The letter cites the contention over the notorious 1876 presidential election between Democrat Samuel Tilden and Republican Rutherford B. Hayes. Trying to draw an analogy to today, it refers to “serious allegations of fraud and illegal conduct” in 1876, but this significantly understates it.

In 1876, there weren’t just allegations; there was honest-to-God evidence of bribery and ballot stuffing on both sides in the chaotic atmosphere of Southern states still under Reconstruction. There were rival slates of electors from Louisiana, Florida, and South Carolina. Black voters were subjected to horrific violence and intimidation to keep them from the polls.

To compare any of this to today is perverse. In Georgia, for instance, machine and hand recounts have confirmed the results, while a signature audit has found no evidence of endemic mismatches. Yet, the president of the United States is still calling the Republican secretary of state of Georgia to try to browbeat him into awarding him victory in the state based on misinformation and conspiracy theories.

The Cruz eleven call for an electoral commission on the model of the one that determined the outcome in 1877. Never mind that this commission was a travesty. The original idea was that the commission of five senators, five representatives, and five Supreme Court justices would be split 7–7 between Republicans and Democrats with Justice David Davis, an independent, providing the decisive vote. As it happened, though, the Illinois legislature elected Davis to the Senate, and his spot on the commission was taken by the Republican justice Joseph Bradley, who reliably voted with his GOP colleagues, giving Hayes an 8–7 victory on every contested question to get him the 20 additional electoral votes he needed to win. Hayes served only one term, which was overshadowed by the odor of the backroom deals that ensured his election.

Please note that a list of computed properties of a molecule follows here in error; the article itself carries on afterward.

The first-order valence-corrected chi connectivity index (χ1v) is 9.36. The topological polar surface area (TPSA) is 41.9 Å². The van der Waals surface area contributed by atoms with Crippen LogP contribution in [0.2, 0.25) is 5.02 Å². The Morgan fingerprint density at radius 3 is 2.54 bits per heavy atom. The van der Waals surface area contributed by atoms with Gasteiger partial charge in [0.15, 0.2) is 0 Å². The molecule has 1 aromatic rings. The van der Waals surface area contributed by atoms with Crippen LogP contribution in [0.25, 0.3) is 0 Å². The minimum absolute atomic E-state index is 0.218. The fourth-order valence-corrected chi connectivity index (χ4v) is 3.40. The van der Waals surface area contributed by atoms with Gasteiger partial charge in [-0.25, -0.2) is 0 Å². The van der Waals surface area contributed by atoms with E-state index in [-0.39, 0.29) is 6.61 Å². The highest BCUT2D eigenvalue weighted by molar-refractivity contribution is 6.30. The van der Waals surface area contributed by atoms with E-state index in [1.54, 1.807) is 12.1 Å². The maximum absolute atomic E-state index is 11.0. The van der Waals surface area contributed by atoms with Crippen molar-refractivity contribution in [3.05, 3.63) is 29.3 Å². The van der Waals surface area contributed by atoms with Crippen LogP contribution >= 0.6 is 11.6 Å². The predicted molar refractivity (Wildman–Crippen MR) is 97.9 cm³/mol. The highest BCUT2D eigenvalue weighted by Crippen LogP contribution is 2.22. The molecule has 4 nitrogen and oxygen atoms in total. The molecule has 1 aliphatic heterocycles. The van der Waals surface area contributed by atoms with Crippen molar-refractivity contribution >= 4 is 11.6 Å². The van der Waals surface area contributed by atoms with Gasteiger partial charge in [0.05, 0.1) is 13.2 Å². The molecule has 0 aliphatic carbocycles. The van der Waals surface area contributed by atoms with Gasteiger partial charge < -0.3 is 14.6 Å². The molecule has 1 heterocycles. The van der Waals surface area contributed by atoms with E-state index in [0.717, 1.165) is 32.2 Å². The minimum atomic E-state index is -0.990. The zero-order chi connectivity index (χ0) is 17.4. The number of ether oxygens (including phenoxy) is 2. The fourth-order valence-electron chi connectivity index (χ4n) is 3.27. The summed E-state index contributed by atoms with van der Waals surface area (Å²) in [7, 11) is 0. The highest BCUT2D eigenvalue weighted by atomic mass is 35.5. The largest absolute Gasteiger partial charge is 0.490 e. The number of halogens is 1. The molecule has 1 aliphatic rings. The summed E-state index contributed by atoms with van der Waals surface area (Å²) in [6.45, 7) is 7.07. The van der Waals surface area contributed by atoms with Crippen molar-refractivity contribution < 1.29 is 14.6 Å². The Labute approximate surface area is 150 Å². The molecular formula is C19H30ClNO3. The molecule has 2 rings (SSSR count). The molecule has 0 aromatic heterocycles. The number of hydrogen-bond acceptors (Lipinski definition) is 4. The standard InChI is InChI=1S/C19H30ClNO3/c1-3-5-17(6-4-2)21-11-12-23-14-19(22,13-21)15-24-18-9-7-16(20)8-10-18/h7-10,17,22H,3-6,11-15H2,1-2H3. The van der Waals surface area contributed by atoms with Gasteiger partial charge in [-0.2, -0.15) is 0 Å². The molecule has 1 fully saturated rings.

Trump may like this model, assuming it is stacked in his favor. The problem is that, in reaction to the debacle of 1877, Congress adopted a statute giving states a “safe harbor” for their electors, i.e., assurance that they’d be considered conclusive by the federal government, if appointed six days prior to the Electoral College. All the contested states (except for Wisconsin) met this standard. No competing slate of electors was appointed by any legitimate body of any state government. The Cruz eleven propose to call into doubt the sole slate of state-appointed electors in each state anyway, and to essentially attempt to usurp what is supposed to be the state function of appointing electors. The federalists among the Cruz eleven know all this — at least they do when they aren’t currying favor with Donald Trump.

The Cruz eleven realize that their effort isn’t going anywhere. Both houses of Congress would have to vote to uphold objections to electors. Neither will, and neither should. If all they want to do is signal that they are upset that Biden won, this isn’t the manner or the forum to do it. Nor is this the proper way to examine underhanded electoral practices that did not alter the outcome, or to propose election reforms, however needed.

Barbara Boxer shouldn’t be a conservative role model.